Posted in Issues, Souvenirs, Study Abroad

Internet and the Study Abroad Experience

An educator recently posed the question to a study abroad listserv I subscribe to about whether or not there have been recent studies conducted comparing the study abroad experience for students pre- and post-Internet. He was seeking to know if the Internet had fundamentally altered the study abroad experience due to increased ability to remain connected to home.

Image: Kevin Law

I find this to be a very interesting and important topic to be discussed, particularly as international educators continue to promote the study abroad experience as being vital for our students, and as technology continues to advance and reach parts of the world that did not have access before. Are the “vital” components being undermined by technological advancements? The research on this topic would have great implications on a number of areas including education, marketing, communications, and economics.

Before I dive in, here’s my technology background: I grew up in the 80s and 90s. I recall life before cell phones, Internet and digital cameras. I was computer-less my freshman year of college and thought nothing of it. My first cell phone was purchased in 2004, was pay-as-you-go, and was used primarily for texting, which was done without a full keyboard.

My initial thoughts to the question posed were that yes it has changed the experience and not for the good. At first glance I see the computer mediation as a hindrance. If a student keeps in contact with friends and family on a daily or hourly basis, what time are they allowing for the act of being present in their new environment, getting to know the people around them, and learning or unlearning parts of themselves? Not only is time being invested, but also the mind and emotions.

My first cell phone looked very similar to this one. Image: ifixit.com

If a student only spent five minutes a day connecting with home, that may be a short amount of time, but there is a much larger deposit in the emotional bank. If he is having a bad day, that five minutes could perk him right up, but what happens when he cannot reach those at home in a moment of crisis? Unfortunately, he’s felt so supported by those at a distance that he has not taken the time to seek out a local support system. Where does he turn in these moments? Also, there may be times when his best friends can’t help him because they are physically not there and he needs someone in person to aide him.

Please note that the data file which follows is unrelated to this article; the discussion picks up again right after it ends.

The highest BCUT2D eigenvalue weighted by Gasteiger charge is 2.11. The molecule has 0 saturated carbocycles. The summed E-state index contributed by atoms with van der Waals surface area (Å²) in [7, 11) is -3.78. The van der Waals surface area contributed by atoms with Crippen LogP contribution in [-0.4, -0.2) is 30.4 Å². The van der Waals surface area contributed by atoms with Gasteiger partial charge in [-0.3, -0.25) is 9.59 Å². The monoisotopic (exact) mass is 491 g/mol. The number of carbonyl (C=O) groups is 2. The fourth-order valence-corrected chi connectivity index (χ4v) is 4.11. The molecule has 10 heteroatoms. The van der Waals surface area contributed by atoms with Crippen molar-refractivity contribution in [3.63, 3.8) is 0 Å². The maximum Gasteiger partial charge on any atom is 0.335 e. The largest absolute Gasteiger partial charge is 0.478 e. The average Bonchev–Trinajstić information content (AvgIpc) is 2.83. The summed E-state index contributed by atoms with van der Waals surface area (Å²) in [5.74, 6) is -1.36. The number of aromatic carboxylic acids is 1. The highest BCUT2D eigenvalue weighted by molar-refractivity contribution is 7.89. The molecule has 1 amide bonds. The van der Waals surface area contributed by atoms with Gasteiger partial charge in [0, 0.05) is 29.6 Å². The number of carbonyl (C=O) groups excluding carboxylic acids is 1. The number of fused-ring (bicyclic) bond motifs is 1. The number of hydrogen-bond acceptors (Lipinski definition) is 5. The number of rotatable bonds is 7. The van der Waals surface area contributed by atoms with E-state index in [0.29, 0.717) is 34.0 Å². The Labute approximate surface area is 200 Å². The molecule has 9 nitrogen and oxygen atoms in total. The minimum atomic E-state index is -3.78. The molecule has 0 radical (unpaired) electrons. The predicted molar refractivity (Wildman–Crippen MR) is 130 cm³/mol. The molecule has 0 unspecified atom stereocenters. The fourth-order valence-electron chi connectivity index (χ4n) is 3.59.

Also, why are students keeping in touch? Are they concerned they will be missing out on their life at home, who’s dating who, and what’s happening on campus? Newsflash. While they’re worried they’re missing out at home, they’re also missing out where they are. People at the host institution who have direct contact with a student studying abroad (fellow study abroad students, native students, advisors, teachers) are friendly and welcoming. They can also perceive when someone is disinterested or preoccupied. I don’t know that I would take the time to get to know someone those first crucial days if I thought they came across that way. There are plenty of other people to befriend.

While in Ireland for the summer I wanted to keep in touch with my friends. I only had Internet access in a computer lab that had limited hours. I would send mass emails weekly letting everybody know what I was up to. I was trying to set a routine early on as at that time I would be away an entire 12 months over the course of both my study abroad programs. I didn’t want them to forget me or lose touch. Eventually people stopped replying (which was frustrating to me) and I became too busy. When things are going well or as expected there is less reason to connect with home. In my experience, only when sh*t hits the fan, issues come up, or something is unresolved does the desire to reach out to a known support system increase and contact is made more frequently.

If, on the other hand, students are keeping in touch as a requirement or request from their parents to contact them at a preset interval or as in one such case I read about where the student’s parents required her to use Skype in order to see that she was in her room each night – that’s a whole other issue. All I have to say on this topic is if you’re okay with your child going, then let your child go.

My second thought was that this might not be that simple because I believe the study abroad experience to be very personal, and, therefore, very subjective and contextual. If I had a friend or family member who had sacrificed a lot for me to go abroad or had never been abroad but was really invested in my experience, I would probably send them a photo daily and tell them I’d go over the photos with them when I returned. Students might be forwarding articles and information about a local event or local opinion on an issue to their friends back home thus feeling connected by sharing a new perspective, and, consequently, expanding the knowledge of the entire group.